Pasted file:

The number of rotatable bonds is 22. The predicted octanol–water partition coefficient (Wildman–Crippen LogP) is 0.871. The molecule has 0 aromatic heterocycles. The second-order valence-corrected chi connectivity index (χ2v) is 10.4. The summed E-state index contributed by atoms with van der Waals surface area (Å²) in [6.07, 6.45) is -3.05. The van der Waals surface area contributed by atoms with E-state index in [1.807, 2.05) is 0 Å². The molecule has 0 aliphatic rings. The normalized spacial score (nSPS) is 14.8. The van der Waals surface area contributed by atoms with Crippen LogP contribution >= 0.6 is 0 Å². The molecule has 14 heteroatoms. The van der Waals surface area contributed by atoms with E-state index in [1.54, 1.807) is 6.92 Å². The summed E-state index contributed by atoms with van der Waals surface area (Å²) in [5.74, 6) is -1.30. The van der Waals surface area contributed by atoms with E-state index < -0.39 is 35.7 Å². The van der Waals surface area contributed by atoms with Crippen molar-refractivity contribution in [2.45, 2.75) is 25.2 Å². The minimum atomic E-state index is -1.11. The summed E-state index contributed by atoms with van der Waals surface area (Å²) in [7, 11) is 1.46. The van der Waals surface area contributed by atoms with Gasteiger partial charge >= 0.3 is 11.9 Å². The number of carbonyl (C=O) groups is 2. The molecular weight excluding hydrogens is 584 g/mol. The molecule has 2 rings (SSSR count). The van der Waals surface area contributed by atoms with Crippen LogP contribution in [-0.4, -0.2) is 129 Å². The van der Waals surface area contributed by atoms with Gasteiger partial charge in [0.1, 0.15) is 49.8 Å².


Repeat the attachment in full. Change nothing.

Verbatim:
The number of rotatable bonds is 22. The predicted octanol–water partition coefficient (Wildman–Crippen LogP) is 0.871. The molecule has 0 aromatic heterocycles. The second-order valence-corrected chi connectivity index (χ2v) is 10.4. The summed E-state index contributed by atoms with van der Waals surface area (Å²) in [6.07, 6.45) is -3.05. The van der Waals surface area contributed by atoms with E-state index in [1.807, 2.05) is 0 Å². The molecule has 0 aliphatic rings. The normalized spacial score (nSPS) is 14.8. The van der Waals surface area contributed by atoms with Crippen LogP contribution >= 0.6 is 0 Å². The molecule has 14 heteroatoms. The van der Waals surface area contributed by atoms with E-state index in [1.54, 1.807) is 6.92 Å². The summed E-state index contributed by atoms with van der Waals surface area (Å²) in [5.74, 6) is -1.30. The van der Waals surface area contributed by atoms with E-state index < -0.39 is 35.7 Å². The van der Waals surface area contributed by atoms with Crippen molar-refractivity contribution in [2.45, 2.75) is 25.2 Å². The minimum atomic E-state index is -1.11. The summed E-state index contributed by atoms with van der Waals surface area (Å²) in [7, 11) is 1.46. The van der Waals surface area contributed by atoms with Gasteiger partial charge >= 0.3 is 11.9 Å². The number of carbonyl (C=O) groups is 2. The molecular weight excluding hydrogens is 584 g/mol. The molecule has 2 rings (SSSR count). The van der Waals surface area contributed by atoms with Crippen LogP contribution in [-0.4, -0.2) is 129 Å². The van der Waals surface area contributed by atoms with Gasteiger partial charge in [0.1, 0.15) is 49.8 Å².